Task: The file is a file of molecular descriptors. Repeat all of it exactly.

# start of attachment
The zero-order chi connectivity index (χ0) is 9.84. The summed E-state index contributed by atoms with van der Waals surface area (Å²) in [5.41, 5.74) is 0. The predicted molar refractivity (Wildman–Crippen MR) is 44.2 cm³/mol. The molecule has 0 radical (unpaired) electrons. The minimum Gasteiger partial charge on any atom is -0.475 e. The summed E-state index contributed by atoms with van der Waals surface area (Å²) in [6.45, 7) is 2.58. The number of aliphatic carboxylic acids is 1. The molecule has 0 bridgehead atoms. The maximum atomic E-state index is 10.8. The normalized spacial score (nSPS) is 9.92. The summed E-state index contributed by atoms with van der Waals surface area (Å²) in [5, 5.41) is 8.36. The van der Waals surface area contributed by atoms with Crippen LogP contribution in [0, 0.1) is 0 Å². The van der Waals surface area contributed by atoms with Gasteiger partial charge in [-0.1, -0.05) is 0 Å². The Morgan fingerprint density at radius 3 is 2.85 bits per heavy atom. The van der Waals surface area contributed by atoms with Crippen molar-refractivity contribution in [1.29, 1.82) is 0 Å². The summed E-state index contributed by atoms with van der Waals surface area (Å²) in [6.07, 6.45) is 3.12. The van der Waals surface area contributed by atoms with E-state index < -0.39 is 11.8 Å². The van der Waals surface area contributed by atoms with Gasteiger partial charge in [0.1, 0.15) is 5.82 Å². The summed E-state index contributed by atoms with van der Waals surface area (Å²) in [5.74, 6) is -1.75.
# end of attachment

The zero-order chi connectivity index (χ0) is 9.84. The summed E-state index contributed by atoms with van der Waals surface area (Å²) in [5.41, 5.74) is 0. The predicted molar refractivity (Wildman–Crippen MR) is 44.2 cm³/mol. The molecule has 0 radical (unpaired) electrons. The minimum Gasteiger partial charge on any atom is -0.475 e. The summed E-state index contributed by atoms with van der Waals surface area (Å²) in [6.45, 7) is 2.58. The number of aliphatic carboxylic acids is 1. The molecule has 0 bridgehead atoms. The maximum atomic E-state index is 10.8. The normalized spacial score (nSPS) is 9.92. The summed E-state index contributed by atoms with van der Waals surface area (Å²) in [5, 5.41) is 8.36. The van der Waals surface area contributed by atoms with Crippen LogP contribution in [0, 0.1) is 0 Å². The van der Waals surface area contributed by atoms with Gasteiger partial charge in [-0.1, -0.05) is 0 Å². The Morgan fingerprint density at radius 3 is 2.85 bits per heavy atom. The van der Waals surface area contributed by atoms with Crippen molar-refractivity contribution in [1.29, 1.82) is 0 Å². The summed E-state index contributed by atoms with van der Waals surface area (Å²) in [6.07, 6.45) is 3.12. The van der Waals surface area contributed by atoms with E-state index < -0.39 is 11.8 Å². The van der Waals surface area contributed by atoms with Gasteiger partial charge in [0.1, 0.15) is 5.82 Å². The summed E-state index contributed by atoms with van der Waals surface area (Å²) in [5.74, 6) is -1.75.